Moral suasion, and the abolitionist movement which inspired and propelled it for about the decade between 1830-1840, have traditionally been conceived as offshoots of the activities of white abolitionists, particularly William Lloyd Garrison and his New England Anti-Slavery Society. Blacks, according to this view, derived their abolitionist impetus and ethos from whites. Not surprisingly, black abolitionists rejected this paternalistic explanation, and claimed credit for inaugurating the anti-slavery crusade. White abolitionists, including Garrison, blacks countered, began their careers as colonizationists (deemed pro-slavery), and only became abolitionists and anti-slavery after they had come under the influence of blacks. This contention is perhaps, most forcefully defended by Martin Delany.(1) Unfortunately, there is a dearth of specialized study of moral suasion, despite the tremendous interest that abolitionism generated and continues to generate among scholars. Reflecting the pervasive character of paternalism, existing studies, with notable exceptions, portray moral suasion as the creation of white abolitionists, best exemplified by the Garrisonians.(2)
Though moral suasion as a well defined abolitionist ideology is identified with Garrison, its historical root as a reform strategy is much deeper, going as far back as to the tradition of the Quakers, and among African-Americans to the self-help and cooperative activities of free blacks in New York and Pennsylvania in the eighteenth century. These two abolitionists (i.e., the Quakers and free blacks), espoused and advanced values that would later surface in Garrisonian ideology. The official adoption of moral suasion by the Garrisonians occurred in 1832 with the launching of the New England Anti-Slavery Society. This was followed in 1833 with the founding of the American Anti-Slavery Society in Philadelphia by a group of between fifty to sixty abolitionists from about ten states. Their strategy, as Gerald Sorin shows, entailed the pursuit of abolition through non-violence. They pledged to work for "the destruction of error by the potency of truth . . . the overthrow of prejudice by the power of love . . . the abolition of slavery by the spirit of repentance."(3) These events happened after the First National Negro Convention in Philadelphia in 1831, at which blacks acknowledged their problems and shortcomings, and expressed faith in the redemptive power of moral suasion by pledging to work strenuously to "encourage simplicity, neatness, temperance and economy in our habits" in order to disprove preconceived notions and prejudices.(4) Subsequent conventions amplified tiffs moral suasionist ethics, climaxing with the formation of the American Moral Reform Society in 1835. Change was deemed the result, not of violence, or some other forms of radical political activities, but of the pursuit and realization of the ideals of moral suasion.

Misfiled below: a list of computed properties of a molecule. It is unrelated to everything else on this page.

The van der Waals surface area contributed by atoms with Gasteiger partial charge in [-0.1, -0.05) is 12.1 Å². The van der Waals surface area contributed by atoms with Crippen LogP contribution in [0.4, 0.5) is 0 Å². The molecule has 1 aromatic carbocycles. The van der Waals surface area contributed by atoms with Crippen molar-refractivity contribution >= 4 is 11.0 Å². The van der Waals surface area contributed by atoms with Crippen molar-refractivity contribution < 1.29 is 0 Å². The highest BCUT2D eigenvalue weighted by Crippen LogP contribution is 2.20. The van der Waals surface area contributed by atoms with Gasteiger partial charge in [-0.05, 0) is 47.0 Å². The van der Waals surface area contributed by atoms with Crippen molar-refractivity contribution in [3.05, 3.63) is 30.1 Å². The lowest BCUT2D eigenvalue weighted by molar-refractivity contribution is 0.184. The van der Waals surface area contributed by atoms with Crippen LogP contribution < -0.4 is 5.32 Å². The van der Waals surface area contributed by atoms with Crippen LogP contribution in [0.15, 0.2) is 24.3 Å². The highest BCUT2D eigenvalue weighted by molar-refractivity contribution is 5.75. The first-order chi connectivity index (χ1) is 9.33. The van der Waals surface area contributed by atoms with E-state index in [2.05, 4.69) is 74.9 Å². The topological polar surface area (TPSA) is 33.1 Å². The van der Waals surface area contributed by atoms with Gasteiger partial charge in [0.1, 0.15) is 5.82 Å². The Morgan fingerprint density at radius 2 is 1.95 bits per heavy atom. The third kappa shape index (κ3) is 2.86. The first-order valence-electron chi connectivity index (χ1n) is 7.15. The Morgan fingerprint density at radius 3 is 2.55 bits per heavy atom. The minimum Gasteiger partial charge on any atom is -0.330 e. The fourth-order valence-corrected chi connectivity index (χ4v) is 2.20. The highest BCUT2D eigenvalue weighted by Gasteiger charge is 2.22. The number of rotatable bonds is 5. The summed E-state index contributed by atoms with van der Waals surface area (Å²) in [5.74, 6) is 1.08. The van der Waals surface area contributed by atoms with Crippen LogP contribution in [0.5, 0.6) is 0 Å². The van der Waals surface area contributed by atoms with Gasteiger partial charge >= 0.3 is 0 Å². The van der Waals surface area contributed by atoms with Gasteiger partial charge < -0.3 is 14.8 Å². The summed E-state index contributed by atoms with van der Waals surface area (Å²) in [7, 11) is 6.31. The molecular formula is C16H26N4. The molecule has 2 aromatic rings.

Pro-slavery advocates and racial conservatives justified discriminatory policies on alleged deficiencies inherent in the character and conditions of blacks. Blacks, according to popular reasoning, were disadvantaged and degraded in consequence of behavioral and situational imperfections - that they were lazy, ignorant, backward and morally decadent. Though racial conservatives described these traits as inherent, perhaps even divinely conditioned, and, therefore, permanent, blacks were somehow optimistic that a serious attempt to alleviate the deficiencies would appeal favorably to the moral conscience of all advocates of black subordination, and thus usher in a new social, economic and political order that would not only accommodate and elevate blacks, but also concede their long denied rights and privileges.
Moral suasion espoused a moral definition of slavery and racism, a view many members of the emerging black middle class accepted. It was an integrative and optimistic ideology, informed by faith in the potency of universal values - values that supposedly impacted humanity equally. …